SUITLAND -- Thousands of artifacts housed at a Smithsonian Institution storage facility here were waterlogged and possibly ruined by a small tornado that struck the complex early Monday morning.
Historical furniture, insect collections, canoes, totem poles and sculptures were among items Smithsonian officials identified as damaged by the storm, which struck eight of 27 buildings at the suburban Washington site, two of them severely.
Officials said it would take several months to determine the cost of restoring the items. Cleanup and repair of the damaged buildings would cost about $2 million, they said.
"None of our collections or our buildings are insured," said Madeleine Jacobs, a Smithsonian spokeswoman. "We must come up with the money for repairs."
Items from the National Museum of Natural History and from the National Museum of American History, housed in two buildings, bore the brunt of the damage.
The building which housed collections from the Museum of Natural History contained the insect collections, totem poles and other artifacts. In addition, approximately 25 sculptures from the National Museum of American Art were being stored in the facility.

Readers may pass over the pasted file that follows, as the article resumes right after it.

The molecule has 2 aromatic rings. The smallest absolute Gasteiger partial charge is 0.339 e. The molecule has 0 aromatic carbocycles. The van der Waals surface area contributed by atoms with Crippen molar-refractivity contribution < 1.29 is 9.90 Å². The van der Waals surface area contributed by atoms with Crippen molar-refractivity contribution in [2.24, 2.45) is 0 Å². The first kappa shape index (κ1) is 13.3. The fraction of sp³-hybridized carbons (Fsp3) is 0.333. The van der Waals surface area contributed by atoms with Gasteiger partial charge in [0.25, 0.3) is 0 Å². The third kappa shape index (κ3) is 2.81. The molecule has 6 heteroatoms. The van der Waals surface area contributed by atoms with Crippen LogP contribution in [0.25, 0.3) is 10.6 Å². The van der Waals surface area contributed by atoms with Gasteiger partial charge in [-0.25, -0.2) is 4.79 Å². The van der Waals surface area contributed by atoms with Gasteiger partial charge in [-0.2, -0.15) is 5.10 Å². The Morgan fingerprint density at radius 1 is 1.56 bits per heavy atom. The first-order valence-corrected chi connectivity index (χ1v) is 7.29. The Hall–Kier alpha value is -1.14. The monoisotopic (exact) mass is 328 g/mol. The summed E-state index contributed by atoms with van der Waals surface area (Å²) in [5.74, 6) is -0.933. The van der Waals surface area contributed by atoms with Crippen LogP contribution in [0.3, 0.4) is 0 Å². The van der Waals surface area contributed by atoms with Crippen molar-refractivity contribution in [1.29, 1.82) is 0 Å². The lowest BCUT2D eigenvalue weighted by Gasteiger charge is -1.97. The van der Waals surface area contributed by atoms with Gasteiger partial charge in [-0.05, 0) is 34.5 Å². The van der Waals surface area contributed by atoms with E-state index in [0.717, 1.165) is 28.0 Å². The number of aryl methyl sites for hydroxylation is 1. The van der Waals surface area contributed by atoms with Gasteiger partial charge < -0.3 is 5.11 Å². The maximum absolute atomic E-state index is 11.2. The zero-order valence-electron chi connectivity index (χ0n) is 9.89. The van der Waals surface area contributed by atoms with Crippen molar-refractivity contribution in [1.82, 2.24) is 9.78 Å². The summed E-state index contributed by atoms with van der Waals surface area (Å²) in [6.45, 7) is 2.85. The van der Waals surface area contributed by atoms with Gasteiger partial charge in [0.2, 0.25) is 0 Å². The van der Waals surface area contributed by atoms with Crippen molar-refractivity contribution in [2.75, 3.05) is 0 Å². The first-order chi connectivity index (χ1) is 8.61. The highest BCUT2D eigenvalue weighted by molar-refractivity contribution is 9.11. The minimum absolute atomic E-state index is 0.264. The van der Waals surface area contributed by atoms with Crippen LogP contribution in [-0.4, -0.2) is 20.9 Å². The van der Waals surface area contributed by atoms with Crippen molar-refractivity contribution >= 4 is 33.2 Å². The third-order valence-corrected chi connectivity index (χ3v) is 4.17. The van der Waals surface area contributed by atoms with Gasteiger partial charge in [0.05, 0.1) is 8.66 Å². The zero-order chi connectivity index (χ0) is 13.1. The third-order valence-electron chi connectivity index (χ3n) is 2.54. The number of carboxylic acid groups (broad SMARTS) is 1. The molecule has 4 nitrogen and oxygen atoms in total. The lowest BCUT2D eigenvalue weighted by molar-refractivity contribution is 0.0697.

Access to the building had been restricted pending the removal of asbestos that was in the roof. When the building's roof was blown off Monday, asbestos was scattered over the immediate area.
An adjacent building, which houses materials from the Museum of American History, lost half of one side wall.
The building contained political history furniture and the Zim Collection, which consists of thousands of pieces of World's Fair memorabilia. Patrick Ladden, who manages the facility, said all the pieces in that area had been moved there within the past five years.
Mr. Ladden said that the furniture and other damaged pieces had been taken to the American History museum in Washington.
Among those pieces was one of the desks used at Appomattox, Va. Robert E. Lee, commander of the Confederate forces during the Civil War, surrendered to Union commander Gen. Ulysses Grant at the Appomattox Court House in 1865. Water also damaged, but did not ruin, the sign that hung outside the Republican Party Headquarters during President Benjamin Harrison's administration in the early 1890s.
The Smithsonian has been using the Maryland storage complex since 1958. The buildings are metal huts given to the museum by the General Services Administration in the mid-50s.